The world is filled with books and blogs built to pay homage perfect French (or Parisian) lifestyles, homes, capsule wardrobes, and/or waistlines. I can be a curmudgeonly sort and on occasion point out that the wardrobes and waistlines are the product of a lack of closets and an abundance of ashtrays, not moral superiority. But, I too get sucked into the fantasy and have enjoyed the reading about life in France in three books I picked up recently: Dinner chez Moi by Elizabeth Bard, Home Sweet Maison: The French Art of Making a Home by Danielle Post-Vinay and L’Appart:The Delights and Disasters of Making Paris My Home by David Lebovitz.
I love anything centered around food and home. And sometimes I spend so much time reading about cooking and recipes that we have to eat out because I never got to the grocery store or made dinner. I am, however, well-prepared to think about what I could make for the next meal. All the recipes in Dinner Chez Moi sounded delicious, and, more importantly, accessible to a home cook. Reading through the recipes (a favorite pastime second only to scrolling through Pinterest for cleaning tips), I was reminded that side dishes do not have to be complicated and vegetables with olive oil are not only good enough for the dinner table, but to be included in a cookbook!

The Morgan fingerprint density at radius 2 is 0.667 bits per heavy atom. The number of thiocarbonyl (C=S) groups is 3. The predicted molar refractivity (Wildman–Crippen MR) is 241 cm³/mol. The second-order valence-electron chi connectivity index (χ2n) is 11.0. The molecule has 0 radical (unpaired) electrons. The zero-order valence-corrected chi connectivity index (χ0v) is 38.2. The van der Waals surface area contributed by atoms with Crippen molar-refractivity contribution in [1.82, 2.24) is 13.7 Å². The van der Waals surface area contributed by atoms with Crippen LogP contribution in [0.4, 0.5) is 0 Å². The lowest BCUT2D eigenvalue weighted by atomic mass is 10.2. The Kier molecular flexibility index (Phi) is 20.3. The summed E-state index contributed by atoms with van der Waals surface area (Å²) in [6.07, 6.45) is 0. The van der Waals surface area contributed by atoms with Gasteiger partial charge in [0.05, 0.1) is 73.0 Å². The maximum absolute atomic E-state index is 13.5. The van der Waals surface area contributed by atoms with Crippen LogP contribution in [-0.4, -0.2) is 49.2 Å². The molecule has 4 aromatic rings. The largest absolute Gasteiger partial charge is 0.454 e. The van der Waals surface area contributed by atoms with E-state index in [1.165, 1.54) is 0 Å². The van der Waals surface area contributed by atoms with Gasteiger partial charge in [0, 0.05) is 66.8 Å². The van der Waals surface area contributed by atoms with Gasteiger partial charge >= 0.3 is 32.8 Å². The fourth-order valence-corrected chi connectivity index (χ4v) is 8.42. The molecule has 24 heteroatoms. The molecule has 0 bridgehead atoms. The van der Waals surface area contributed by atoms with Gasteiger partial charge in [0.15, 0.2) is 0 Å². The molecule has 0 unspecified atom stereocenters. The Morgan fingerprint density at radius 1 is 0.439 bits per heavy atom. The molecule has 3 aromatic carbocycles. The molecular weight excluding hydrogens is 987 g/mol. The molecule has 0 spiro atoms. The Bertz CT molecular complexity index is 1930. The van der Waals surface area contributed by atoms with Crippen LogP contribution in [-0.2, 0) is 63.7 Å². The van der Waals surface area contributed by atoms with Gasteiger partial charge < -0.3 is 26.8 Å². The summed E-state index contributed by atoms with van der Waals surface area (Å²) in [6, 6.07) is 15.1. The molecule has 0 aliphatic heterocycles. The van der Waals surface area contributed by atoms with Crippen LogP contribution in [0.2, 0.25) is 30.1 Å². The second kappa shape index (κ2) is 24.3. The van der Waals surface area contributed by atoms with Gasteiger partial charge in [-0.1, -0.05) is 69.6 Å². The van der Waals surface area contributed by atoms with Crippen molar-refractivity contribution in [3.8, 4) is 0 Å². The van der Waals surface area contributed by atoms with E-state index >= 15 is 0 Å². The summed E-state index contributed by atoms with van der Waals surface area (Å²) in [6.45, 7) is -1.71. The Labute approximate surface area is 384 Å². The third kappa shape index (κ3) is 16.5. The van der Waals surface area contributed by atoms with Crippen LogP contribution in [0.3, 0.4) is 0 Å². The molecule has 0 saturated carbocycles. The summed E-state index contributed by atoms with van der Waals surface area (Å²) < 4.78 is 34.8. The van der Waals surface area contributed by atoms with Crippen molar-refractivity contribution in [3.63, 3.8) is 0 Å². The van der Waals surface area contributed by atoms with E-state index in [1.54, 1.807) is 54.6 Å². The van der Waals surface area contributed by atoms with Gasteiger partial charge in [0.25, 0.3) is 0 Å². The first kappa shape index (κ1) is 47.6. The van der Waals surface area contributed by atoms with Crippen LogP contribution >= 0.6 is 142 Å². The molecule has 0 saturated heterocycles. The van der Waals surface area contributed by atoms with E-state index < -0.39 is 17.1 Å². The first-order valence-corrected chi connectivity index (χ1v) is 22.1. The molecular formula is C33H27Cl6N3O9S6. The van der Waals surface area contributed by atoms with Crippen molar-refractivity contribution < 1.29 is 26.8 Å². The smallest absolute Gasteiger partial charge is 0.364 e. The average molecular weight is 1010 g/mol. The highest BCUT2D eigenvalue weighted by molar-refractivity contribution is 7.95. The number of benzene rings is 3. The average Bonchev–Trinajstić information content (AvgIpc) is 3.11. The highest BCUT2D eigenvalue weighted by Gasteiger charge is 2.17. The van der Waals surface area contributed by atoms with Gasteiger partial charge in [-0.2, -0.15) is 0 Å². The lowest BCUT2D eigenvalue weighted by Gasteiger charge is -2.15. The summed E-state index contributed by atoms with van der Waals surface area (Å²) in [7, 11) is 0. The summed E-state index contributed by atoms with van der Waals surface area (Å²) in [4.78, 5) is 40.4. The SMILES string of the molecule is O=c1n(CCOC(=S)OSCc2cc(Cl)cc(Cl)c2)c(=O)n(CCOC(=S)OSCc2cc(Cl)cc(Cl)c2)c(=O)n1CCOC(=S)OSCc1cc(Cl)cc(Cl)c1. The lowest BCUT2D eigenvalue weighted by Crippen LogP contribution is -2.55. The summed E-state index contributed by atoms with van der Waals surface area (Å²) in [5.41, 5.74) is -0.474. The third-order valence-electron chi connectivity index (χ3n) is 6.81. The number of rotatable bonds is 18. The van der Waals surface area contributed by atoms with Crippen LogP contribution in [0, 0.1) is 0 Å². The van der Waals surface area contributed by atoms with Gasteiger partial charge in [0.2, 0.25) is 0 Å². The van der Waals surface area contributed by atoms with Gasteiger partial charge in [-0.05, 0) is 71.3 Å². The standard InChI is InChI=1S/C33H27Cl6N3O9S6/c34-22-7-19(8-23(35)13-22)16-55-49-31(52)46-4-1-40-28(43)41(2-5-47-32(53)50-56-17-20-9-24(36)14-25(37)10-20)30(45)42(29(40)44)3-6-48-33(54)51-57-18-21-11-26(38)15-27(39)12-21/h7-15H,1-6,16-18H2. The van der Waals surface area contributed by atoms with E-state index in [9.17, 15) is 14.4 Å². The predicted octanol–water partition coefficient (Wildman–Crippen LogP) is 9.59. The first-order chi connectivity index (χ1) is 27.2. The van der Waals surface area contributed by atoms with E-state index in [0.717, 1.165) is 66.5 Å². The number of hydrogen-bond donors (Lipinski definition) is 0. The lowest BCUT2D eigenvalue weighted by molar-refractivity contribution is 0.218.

The recipes that conclude each of the chapters of renovation misadventures in David Levovitz’s L’Appart are a bit more involved and sound to me more like projects than dinner, but the if you’ve ever had any work done, you’ll commiserate with David. His dealings with contractors, plumbers, neighbors, and hardware store salespeople are fraught with laughter and foreboding–as a home reno survivor there were many times in the retelling that I wanted to scream, “No! Don’t do it! Don’t believe him!”–and give great insight about real life in France.
Home Sweet Maison by Postel-Vinay, an American who married a Frenchman, shares her stories about what makes a French home special and everything she has had to learn to implement the best parts of French life in her own homes. She outlines the dedicated purpose of French rooms and how each room having its own purpose is not only historical, but how French culture survives today. Like Danielle, I believe in eating dinner in the dining room most of the time. With four kids who wouldn’t quit touching and poking each other during meals, we began eating in the dining room because I could spread the kids out enough so no one could touch anyone else. Amazingly, we could hold conversations if I wasn’t scolding anyone to keep her hands to herself every two minutes, and we started going around the table to share the best thing that happened that day. Thankfully, sister-poking has ended (and I think the battle royales over who gets the purple velvet chair have died down to skirmishes), but we still eat in the dining room and spend time talking.
I thoroughly enjoyed each of the books, but I’m still searching for that elusive je ne’ais se qui. For me the French fantasy that I’m trying to unravel is how they find the time: the time to shop every day, prepare and cook a three -course meal, dine leisurely, and clean up afterward. Something as simple as how do you serve (and eat) the first course if the second course is not something that can sit on the stove? I get that a cassoulet is fine simmering in the oven or on the stove, but what about a sole meuniere? Does the cook get up from the table and go cook the fish while everyone waits? This is what keeps me up at night.